04-12-2007, 10:25 AM
Then maybe you can explain the hypocrisy that you see in the scenario Laz is describing? I don't think so.

He's saying there are certain people who wanted the Dixie Chicks to suffer for their free speech, but then are complaining when Imus is suffering the consequences of his own free speech.

patteeu
04-12-2007, 10:31 AM
He's saying there are certain people who wanted the Dixie Chicks to suffer for their free speech, but then are complaining when Imus is suffering the consequences of his own free speech.

And I'm saying it would only amount to hypocrisy if they were saying Imus shouldn't suffer these consequences because speech of any kind should not generate this kind of consequence. Instead, they are basing their "are consequences appropriate" decisions on the case-by-case content of the speech, which isn't hypocritical at all.

But I do appreciate your interpretation. :thumb:

Mr. Laz
04-12-2007, 10:33 AM
You seem to think that if you favor one boycott, you've got to favor them all and that if you oppose one you have to oppose them all to be consistent. This just doesn't make any sense. I'm sure that if you take just a few minutes to think about it, you'll catch on.
no, who you want boycotted changes

but the ability to see "freedom of the boycott" situations in both is called maturity.


you didn't even noticed i spelled your name right this time .... did ya? :sulk:

Mr. Laz
04-12-2007, 10:34 AM
He's saying there are certain people who wanted the Dixie Chicks to suffer for their free speech, but then are complaining when Imus is suffering the consequences of his own free speech.
dam straight :clap:

Brock
04-12-2007, 10:37 AM
He's saying there are certain people who wanted the Dixie Chicks to suffer for their free speech, but then are complaining when Imus is suffering the consequences of his own free speech.

Doesn't that mean that the same people who are vilifying Imus but defended the Chicks are hypocrites? Be careful about pointing out hypocrisy, because it usually comes right back at you.

Mr. Kotter
04-12-2007, 10:41 AM
Doesn't that mean that the same people who are vilifying Imus but defended the Chicks are hypocrites? Be careful about pointing out hypocrisy, because it usually comes right back at you.

BINGO

Mr. Laz
04-12-2007, 10:42 AM
Doesn't that mean that the same people who are vilifying Imus but defended the Chicks are hypocrites?
depends on how there are doing it.

are they complaining about the specific comments or are they complaining about the boycotting in principal?


if you applaud a boycott situation as being the "will of the market" in one situation, but start screaming "dam world is too sensitive/PC etc" in another situation then you are being hypocritical.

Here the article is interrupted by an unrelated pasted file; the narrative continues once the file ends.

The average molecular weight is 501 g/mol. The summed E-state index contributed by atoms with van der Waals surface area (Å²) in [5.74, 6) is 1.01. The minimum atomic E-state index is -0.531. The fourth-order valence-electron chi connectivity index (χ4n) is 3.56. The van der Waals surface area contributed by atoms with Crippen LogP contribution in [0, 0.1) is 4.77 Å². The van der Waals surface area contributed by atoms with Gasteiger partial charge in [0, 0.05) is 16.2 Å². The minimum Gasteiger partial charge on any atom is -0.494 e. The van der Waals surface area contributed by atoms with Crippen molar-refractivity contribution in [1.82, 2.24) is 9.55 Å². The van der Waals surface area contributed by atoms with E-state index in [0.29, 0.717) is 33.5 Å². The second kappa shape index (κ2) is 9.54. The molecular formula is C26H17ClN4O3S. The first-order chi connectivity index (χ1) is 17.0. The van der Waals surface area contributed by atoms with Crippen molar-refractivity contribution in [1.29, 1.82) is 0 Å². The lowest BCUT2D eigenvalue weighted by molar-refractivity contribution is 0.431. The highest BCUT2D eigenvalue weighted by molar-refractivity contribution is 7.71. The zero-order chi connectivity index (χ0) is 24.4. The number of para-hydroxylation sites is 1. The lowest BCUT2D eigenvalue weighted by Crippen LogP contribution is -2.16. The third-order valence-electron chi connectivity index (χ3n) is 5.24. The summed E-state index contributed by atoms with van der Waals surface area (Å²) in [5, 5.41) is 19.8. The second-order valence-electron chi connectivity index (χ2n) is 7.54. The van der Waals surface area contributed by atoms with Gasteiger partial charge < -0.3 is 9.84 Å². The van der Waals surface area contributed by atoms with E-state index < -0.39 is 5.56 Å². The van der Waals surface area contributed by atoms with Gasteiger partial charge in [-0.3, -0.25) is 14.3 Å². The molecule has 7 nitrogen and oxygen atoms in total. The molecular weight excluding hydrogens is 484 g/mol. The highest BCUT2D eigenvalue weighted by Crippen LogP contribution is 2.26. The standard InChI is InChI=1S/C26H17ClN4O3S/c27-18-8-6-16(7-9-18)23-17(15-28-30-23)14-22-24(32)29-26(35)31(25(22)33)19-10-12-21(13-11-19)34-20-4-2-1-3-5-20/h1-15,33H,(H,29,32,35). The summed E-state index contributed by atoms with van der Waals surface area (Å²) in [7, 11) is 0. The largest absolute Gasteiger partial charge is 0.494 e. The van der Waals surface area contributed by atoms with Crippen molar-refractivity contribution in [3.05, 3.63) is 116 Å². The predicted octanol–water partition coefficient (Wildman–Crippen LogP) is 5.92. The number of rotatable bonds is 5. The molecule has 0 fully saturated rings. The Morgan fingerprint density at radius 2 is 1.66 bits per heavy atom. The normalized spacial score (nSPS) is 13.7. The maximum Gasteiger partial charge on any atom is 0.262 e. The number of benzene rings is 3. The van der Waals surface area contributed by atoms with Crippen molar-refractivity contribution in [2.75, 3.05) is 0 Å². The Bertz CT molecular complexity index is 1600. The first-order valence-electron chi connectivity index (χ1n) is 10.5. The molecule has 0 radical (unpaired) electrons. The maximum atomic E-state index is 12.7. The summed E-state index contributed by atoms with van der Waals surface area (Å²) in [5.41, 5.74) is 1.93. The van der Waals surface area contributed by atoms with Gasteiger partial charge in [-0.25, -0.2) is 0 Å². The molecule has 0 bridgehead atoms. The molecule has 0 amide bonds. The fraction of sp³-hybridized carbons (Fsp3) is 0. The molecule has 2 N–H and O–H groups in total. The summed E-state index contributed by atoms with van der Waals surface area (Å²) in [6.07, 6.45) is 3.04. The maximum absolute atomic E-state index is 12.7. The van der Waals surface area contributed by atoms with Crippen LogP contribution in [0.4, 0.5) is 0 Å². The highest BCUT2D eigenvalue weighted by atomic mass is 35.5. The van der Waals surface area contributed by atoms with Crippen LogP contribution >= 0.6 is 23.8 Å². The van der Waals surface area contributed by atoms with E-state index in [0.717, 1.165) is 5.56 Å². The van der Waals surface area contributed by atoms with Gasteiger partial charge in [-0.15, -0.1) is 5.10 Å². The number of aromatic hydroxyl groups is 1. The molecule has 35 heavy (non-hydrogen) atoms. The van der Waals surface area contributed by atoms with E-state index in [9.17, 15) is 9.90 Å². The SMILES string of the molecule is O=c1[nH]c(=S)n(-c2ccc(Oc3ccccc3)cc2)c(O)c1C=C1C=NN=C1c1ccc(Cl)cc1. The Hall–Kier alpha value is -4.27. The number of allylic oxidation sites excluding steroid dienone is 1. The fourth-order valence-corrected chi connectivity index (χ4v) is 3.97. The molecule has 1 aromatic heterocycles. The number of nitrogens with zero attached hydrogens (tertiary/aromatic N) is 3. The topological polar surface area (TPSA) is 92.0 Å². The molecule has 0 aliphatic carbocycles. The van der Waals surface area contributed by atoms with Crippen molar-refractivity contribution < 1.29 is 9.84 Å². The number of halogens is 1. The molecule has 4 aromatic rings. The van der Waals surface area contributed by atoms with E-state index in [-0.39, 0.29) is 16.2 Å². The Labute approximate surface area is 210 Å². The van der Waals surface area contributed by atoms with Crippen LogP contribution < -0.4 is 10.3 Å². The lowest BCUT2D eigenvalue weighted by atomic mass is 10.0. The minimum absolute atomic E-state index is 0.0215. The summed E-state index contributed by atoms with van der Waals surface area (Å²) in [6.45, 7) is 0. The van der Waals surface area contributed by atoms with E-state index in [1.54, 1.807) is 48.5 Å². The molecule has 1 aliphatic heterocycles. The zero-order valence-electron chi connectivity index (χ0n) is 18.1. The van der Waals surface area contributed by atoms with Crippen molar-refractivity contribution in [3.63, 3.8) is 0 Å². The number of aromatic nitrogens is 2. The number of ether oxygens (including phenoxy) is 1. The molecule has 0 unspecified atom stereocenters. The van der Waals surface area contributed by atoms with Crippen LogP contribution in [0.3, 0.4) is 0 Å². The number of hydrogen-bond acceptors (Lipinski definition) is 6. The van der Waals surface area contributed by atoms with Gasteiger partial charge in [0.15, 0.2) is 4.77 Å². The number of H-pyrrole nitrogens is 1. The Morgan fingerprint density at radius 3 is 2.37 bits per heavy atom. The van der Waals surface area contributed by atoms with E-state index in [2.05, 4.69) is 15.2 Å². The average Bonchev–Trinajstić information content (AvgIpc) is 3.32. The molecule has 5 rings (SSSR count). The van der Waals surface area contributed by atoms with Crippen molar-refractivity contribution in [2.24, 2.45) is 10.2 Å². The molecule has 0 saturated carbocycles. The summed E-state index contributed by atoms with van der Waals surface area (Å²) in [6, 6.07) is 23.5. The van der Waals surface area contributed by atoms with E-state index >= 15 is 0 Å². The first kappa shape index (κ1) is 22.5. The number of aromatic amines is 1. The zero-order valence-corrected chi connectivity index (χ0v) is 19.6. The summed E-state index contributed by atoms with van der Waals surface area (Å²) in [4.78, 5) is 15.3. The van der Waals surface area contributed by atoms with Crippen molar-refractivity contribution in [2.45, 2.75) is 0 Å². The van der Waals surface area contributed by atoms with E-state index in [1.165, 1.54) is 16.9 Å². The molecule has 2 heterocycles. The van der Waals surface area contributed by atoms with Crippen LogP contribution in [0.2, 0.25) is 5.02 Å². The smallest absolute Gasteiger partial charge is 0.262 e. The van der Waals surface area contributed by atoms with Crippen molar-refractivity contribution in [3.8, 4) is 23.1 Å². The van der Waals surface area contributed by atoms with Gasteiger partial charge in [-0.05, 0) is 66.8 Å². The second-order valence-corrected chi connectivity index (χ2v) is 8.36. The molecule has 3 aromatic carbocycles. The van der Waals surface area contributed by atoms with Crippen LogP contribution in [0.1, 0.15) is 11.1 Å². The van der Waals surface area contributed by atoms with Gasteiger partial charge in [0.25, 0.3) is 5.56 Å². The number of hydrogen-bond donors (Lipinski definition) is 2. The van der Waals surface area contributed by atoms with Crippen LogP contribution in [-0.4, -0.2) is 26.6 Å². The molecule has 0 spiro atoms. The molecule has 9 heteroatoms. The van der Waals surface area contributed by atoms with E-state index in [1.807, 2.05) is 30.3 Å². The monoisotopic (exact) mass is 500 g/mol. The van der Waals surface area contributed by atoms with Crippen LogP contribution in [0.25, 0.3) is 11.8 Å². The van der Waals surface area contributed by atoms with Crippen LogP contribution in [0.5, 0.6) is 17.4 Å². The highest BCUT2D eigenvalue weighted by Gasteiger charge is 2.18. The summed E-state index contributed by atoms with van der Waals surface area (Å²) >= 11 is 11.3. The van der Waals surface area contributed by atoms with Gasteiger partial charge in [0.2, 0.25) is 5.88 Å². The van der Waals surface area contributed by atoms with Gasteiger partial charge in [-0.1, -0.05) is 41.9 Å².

either you support "Paying the market price for free speech" or you don't.

Arguing about the specifics of each inflammatory statement is a completely different point.

HolmeZz
04-12-2007, 10:42 AM
Instead, they are basing their "are consequences appropriate" decisions on the case-by-case content of the speech, which isn't hypocritical at all.

Sure it is. You're not judging the actual content of the speech. You're judging it based on your own personal views. You can't possibly make the argument that what the Dixie Chicks said is more offensive to people than what Imus said.

Mr. Laz
04-12-2007, 10:43 AM
BINGO
ROFL

Brock
04-12-2007, 10:44 AM
Sure it is. You're not judging the actual content of the speech. You're judging it based on your own personal views. You can't possibly make the argument that what the Dixie Chicks said is more offensive to people than what Imus said.

You're clearly assuming that everyone views the same things as being offensive.

Brock
04-12-2007, 10:45 AM
if you applaud a boycott situation as being the "will of the market" in one situation, but start screaming "dam world is too sensitive/PC etc" in another situation then you are being hypocritical.

Uh, thanks for paraphrasing what I just said.

patteeu
04-12-2007, 10:47 AM
no, who you want boycotted changes

but the ability to see "freedom of the boycott" situations in both is called maturity.


you didn't even noticed i spelled your name right this time .... did ya? :sulk:

Of course "who someone wants boycotted" is going to change, because different people say different things. There is no hypocrisy here unless someone at one point or another indicated that they thought boycotting of any kind amounted to impermissible censorship (which, of course, it isn't) and now they change their tune because they actually want to boycott someone. I think you're stretching for a way to attack people who tend to be conservative here and you simply over-reached.